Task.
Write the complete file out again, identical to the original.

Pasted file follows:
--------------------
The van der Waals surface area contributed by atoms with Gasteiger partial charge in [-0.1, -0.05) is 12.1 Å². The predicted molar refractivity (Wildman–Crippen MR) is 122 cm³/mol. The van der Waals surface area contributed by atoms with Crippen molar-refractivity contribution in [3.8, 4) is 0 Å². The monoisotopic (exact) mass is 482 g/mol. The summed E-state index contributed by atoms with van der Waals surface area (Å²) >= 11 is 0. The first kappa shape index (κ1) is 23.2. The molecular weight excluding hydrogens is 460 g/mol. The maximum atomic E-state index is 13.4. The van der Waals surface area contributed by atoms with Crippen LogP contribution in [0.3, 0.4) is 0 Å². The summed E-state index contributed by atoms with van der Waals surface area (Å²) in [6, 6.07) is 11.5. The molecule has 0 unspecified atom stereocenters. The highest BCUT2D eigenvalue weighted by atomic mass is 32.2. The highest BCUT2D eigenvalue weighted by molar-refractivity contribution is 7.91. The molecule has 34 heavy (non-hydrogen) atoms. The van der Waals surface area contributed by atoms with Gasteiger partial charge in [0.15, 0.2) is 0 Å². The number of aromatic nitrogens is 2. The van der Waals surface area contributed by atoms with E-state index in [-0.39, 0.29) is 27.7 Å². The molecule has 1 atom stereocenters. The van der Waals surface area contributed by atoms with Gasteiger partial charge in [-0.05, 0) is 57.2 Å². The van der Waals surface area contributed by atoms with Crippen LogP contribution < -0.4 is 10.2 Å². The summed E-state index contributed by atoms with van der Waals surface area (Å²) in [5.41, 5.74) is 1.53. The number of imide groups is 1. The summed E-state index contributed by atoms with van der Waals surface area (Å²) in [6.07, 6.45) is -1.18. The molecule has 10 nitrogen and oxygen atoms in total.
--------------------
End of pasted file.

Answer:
The van der Waals surface area contributed by atoms with Gasteiger partial charge in [-0.1, -0.05) is 12.1 Å². The predicted molar refractivity (Wildman–Crippen MR) is 122 cm³/mol. The van der Waals surface area contributed by atoms with Crippen molar-refractivity contribution in [3.8, 4) is 0 Å². The monoisotopic (exact) mass is 482 g/mol. The summed E-state index contributed by atoms with van der Waals surface area (Å²) >= 11 is 0. The first kappa shape index (κ1) is 23.2. The molecular weight excluding hydrogens is 460 g/mol. The maximum atomic E-state index is 13.4. The van der Waals surface area contributed by atoms with Crippen LogP contribution in [0.3, 0.4) is 0 Å². The summed E-state index contributed by atoms with van der Waals surface area (Å²) in [6, 6.07) is 11.5. The molecule has 0 unspecified atom stereocenters. The highest BCUT2D eigenvalue weighted by atomic mass is 32.2. The highest BCUT2D eigenvalue weighted by molar-refractivity contribution is 7.91. The molecule has 34 heavy (non-hydrogen) atoms. The van der Waals surface area contributed by atoms with Gasteiger partial charge in [0.15, 0.2) is 0 Å². The number of aromatic nitrogens is 2. The van der Waals surface area contributed by atoms with E-state index in [-0.39, 0.29) is 27.7 Å². The molecule has 1 atom stereocenters. The van der Waals surface area contributed by atoms with Gasteiger partial charge in [-0.05, 0) is 57.2 Å². The van der Waals surface area contributed by atoms with Crippen LogP contribution < -0.4 is 10.2 Å². The summed E-state index contributed by atoms with van der Waals surface area (Å²) in [5.41, 5.74) is 1.53. The number of imide groups is 1. The summed E-state index contributed by atoms with van der Waals surface area (Å²) in [6.07, 6.45) is -1.18. The molecule has 10 nitrogen and oxygen atoms in total.